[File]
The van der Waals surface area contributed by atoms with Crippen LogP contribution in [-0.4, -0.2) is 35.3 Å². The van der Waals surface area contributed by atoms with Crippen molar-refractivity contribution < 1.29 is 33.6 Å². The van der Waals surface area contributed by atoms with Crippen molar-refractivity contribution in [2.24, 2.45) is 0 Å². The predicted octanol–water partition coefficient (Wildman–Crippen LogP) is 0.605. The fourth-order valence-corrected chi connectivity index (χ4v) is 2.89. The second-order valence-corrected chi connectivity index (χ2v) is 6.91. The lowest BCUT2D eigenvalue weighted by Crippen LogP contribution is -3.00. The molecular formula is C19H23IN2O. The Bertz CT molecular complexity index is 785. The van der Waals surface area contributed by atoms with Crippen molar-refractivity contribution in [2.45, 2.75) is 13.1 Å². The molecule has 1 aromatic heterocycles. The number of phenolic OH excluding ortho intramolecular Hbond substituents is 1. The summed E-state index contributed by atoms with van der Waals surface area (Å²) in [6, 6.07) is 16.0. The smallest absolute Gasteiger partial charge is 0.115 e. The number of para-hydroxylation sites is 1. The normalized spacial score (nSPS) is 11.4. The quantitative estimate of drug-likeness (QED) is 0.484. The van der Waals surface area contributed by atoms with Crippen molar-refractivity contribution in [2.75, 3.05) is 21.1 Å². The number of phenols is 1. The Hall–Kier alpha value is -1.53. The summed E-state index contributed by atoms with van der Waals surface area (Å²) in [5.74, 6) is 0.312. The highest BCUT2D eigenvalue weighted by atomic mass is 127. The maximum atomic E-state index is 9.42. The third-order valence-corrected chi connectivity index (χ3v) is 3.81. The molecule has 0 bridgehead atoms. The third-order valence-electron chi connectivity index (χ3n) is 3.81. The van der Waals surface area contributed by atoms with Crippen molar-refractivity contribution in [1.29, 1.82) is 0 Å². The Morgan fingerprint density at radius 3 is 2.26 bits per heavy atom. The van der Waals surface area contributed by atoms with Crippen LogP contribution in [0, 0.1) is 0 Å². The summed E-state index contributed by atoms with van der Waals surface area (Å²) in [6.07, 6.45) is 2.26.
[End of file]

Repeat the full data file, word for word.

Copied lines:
The van der Waals surface area contributed by atoms with Crippen LogP contribution in [-0.4, -0.2) is 35.3 Å². The van der Waals surface area contributed by atoms with Crippen molar-refractivity contribution < 1.29 is 33.6 Å². The van der Waals surface area contributed by atoms with Crippen molar-refractivity contribution in [2.24, 2.45) is 0 Å². The predicted octanol–water partition coefficient (Wildman–Crippen LogP) is 0.605. The fourth-order valence-corrected chi connectivity index (χ4v) is 2.89. The second-order valence-corrected chi connectivity index (χ2v) is 6.91. The lowest BCUT2D eigenvalue weighted by Crippen LogP contribution is -3.00. The molecular formula is C19H23IN2O. The Bertz CT molecular complexity index is 785. The van der Waals surface area contributed by atoms with Crippen molar-refractivity contribution in [2.45, 2.75) is 13.1 Å². The molecule has 1 aromatic heterocycles. The number of phenolic OH excluding ortho intramolecular Hbond substituents is 1. The summed E-state index contributed by atoms with van der Waals surface area (Å²) in [6, 6.07) is 16.0. The smallest absolute Gasteiger partial charge is 0.115 e. The number of para-hydroxylation sites is 1. The normalized spacial score (nSPS) is 11.4. The quantitative estimate of drug-likeness (QED) is 0.484. The van der Waals surface area contributed by atoms with Crippen molar-refractivity contribution in [2.75, 3.05) is 21.1 Å². The number of phenols is 1. The Hall–Kier alpha value is -1.53. The summed E-state index contributed by atoms with van der Waals surface area (Å²) in [5.74, 6) is 0.312. The highest BCUT2D eigenvalue weighted by atomic mass is 127. The maximum atomic E-state index is 9.42. The third-order valence-corrected chi connectivity index (χ3v) is 3.81. The molecule has 0 bridgehead atoms. The third-order valence-electron chi connectivity index (χ3n) is 3.81. The van der Waals surface area contributed by atoms with Crippen molar-refractivity contribution in [1.29, 1.82) is 0 Å². The Morgan fingerprint density at radius 3 is 2.26 bits per heavy atom. The van der Waals surface area contributed by atoms with Crippen LogP contribution in [0, 0.1) is 0 Å². The summed E-state index contributed by atoms with van der Waals surface area (Å²) in [6.07, 6.45) is 2.26.